Parents told to check vaccine status ahead of school

New law made some vaccine exemptions invalid

By Abby Spegman / The Bulletin

Following the passage of legislation that made some vaccine exemptions invalid, health officials are reminding parents to ensure their children have all the immunizations they need to go back to school.

Oregon law requires children in public or private schools, preschools or child care facilities be protected against measles, diphtheria, tetanus, pertussis, polio, mumps, rubella, hepatitis A and B, and varicella. One dose of the Tdap vaccine — a tetanus, diphtheria and pertussis booster — is required for seventh- through 11th-graders, which catches some parents off guard.

“Most of the vaccines were received real early prior to kindergarten, and then all of a sudden in seventh grade there’s a booster,” said Jill Johnson, immunization program coordinator for Deschutes County Health Services.

Parents can get medical exemptions if their child can’t get a vaccine for a medical reason, or a nonmedical exemption for any other reason. But lawmakers this session passed SB 895 that made exemptions for nonmedical reasons signed before March 1, 2014, invalid. Before that date, parents just had to sign a waiver to have their child exempt.

Starting in March 2014, parents had to learn about the benefits and risks associated with vaccines, either through an online video or with their child’s health care provider, but those with previous exemptions were grandfathered in.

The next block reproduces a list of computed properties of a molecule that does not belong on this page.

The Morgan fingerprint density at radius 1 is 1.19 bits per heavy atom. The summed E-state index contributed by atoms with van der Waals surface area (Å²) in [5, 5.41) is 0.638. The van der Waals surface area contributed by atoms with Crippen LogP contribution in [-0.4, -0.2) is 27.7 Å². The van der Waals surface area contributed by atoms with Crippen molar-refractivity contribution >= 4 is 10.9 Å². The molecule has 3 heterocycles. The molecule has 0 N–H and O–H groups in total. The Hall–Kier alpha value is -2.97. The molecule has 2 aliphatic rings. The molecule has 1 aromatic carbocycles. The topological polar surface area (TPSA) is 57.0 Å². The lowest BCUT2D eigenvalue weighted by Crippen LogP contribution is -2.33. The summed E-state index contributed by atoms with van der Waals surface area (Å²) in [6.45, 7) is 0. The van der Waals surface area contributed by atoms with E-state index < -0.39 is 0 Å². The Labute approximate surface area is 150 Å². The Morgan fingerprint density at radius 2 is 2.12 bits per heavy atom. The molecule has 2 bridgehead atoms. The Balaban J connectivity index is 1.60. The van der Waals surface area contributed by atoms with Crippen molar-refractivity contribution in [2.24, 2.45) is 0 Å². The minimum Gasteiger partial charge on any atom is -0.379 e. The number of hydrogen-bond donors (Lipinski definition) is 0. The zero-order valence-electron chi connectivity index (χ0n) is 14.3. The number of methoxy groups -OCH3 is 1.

Now, parents with old exemptions must provide proof their child has the required vaccines or get a new nonmedical exemption before exclusion day Feb. 17, 2016, when students without vaccines or exemptions are sent home from school.

The new law also requires schools and child care facilities have their immunization and exemption rates available at their main offices, online and available to parents, according to the Oregon Health Authority. Johnson said the county will work with local schools to generate those reports, though it is unclear when they will be available.

Oregon’s high exemption rate was a focus for lawmakers this session following a measles outbreak earlier this year that started at Disneyland. A proposal to eliminate nonmedical exemptions was withdrawn after protests from parents.

The rate of Deschutes County kindergartners with nonmedical exemptions for one or more vaccines fell for the first time in a decade this year, from 10.1 percent to 8.3 percent.

To make an immunization appointment with Deschutes County Health Services, call 541-322-7400.

— Reporter: 541-617-7837,

aspegman@bendbulletin.com

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